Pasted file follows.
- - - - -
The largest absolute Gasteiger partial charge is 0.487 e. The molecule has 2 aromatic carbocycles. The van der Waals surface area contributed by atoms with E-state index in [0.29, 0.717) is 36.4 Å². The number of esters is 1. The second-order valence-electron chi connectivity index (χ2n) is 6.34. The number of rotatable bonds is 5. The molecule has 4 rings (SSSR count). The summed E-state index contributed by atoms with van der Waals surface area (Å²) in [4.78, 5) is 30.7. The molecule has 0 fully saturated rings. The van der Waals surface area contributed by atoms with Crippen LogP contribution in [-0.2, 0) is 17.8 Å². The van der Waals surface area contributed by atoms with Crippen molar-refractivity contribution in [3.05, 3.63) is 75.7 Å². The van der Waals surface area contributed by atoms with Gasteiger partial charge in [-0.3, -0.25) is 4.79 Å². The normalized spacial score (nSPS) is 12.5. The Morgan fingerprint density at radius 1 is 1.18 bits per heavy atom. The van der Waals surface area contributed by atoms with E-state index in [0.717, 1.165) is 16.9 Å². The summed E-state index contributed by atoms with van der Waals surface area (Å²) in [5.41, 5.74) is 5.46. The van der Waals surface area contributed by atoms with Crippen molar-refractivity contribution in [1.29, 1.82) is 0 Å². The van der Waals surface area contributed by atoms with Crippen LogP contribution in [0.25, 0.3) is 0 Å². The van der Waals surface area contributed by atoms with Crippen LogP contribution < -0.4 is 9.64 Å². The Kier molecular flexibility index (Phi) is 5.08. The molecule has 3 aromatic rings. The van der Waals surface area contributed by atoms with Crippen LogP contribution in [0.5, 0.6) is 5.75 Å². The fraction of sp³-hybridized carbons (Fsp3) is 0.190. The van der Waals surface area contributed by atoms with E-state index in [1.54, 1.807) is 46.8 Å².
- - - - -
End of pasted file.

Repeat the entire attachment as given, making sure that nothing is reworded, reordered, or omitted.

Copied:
The largest absolute Gasteiger partial charge is 0.487 e. The molecule has 2 aromatic carbocycles. The van der Waals surface area contributed by atoms with E-state index in [0.29, 0.717) is 36.4 Å². The number of esters is 1. The second-order valence-electron chi connectivity index (χ2n) is 6.34. The number of rotatable bonds is 5. The molecule has 4 rings (SSSR count). The summed E-state index contributed by atoms with van der Waals surface area (Å²) in [4.78, 5) is 30.7. The molecule has 0 fully saturated rings. The van der Waals surface area contributed by atoms with Crippen LogP contribution in [-0.2, 0) is 17.8 Å². The van der Waals surface area contributed by atoms with Crippen molar-refractivity contribution in [3.05, 3.63) is 75.7 Å². The van der Waals surface area contributed by atoms with Gasteiger partial charge in [-0.3, -0.25) is 4.79 Å². The normalized spacial score (nSPS) is 12.5. The Morgan fingerprint density at radius 1 is 1.18 bits per heavy atom. The van der Waals surface area contributed by atoms with E-state index in [0.717, 1.165) is 16.9 Å². The summed E-state index contributed by atoms with van der Waals surface area (Å²) in [5.41, 5.74) is 5.46. The van der Waals surface area contributed by atoms with Crippen molar-refractivity contribution in [1.29, 1.82) is 0 Å². The van der Waals surface area contributed by atoms with Crippen LogP contribution in [0.25, 0.3) is 0 Å². The van der Waals surface area contributed by atoms with Crippen LogP contribution < -0.4 is 9.64 Å². The Kier molecular flexibility index (Phi) is 5.08. The molecule has 3 aromatic rings. The van der Waals surface area contributed by atoms with Crippen LogP contribution in [0.5, 0.6) is 5.75 Å². The fraction of sp³-hybridized carbons (Fsp3) is 0.190. The van der Waals surface area contributed by atoms with E-state index in [1.54, 1.807) is 46.8 Å².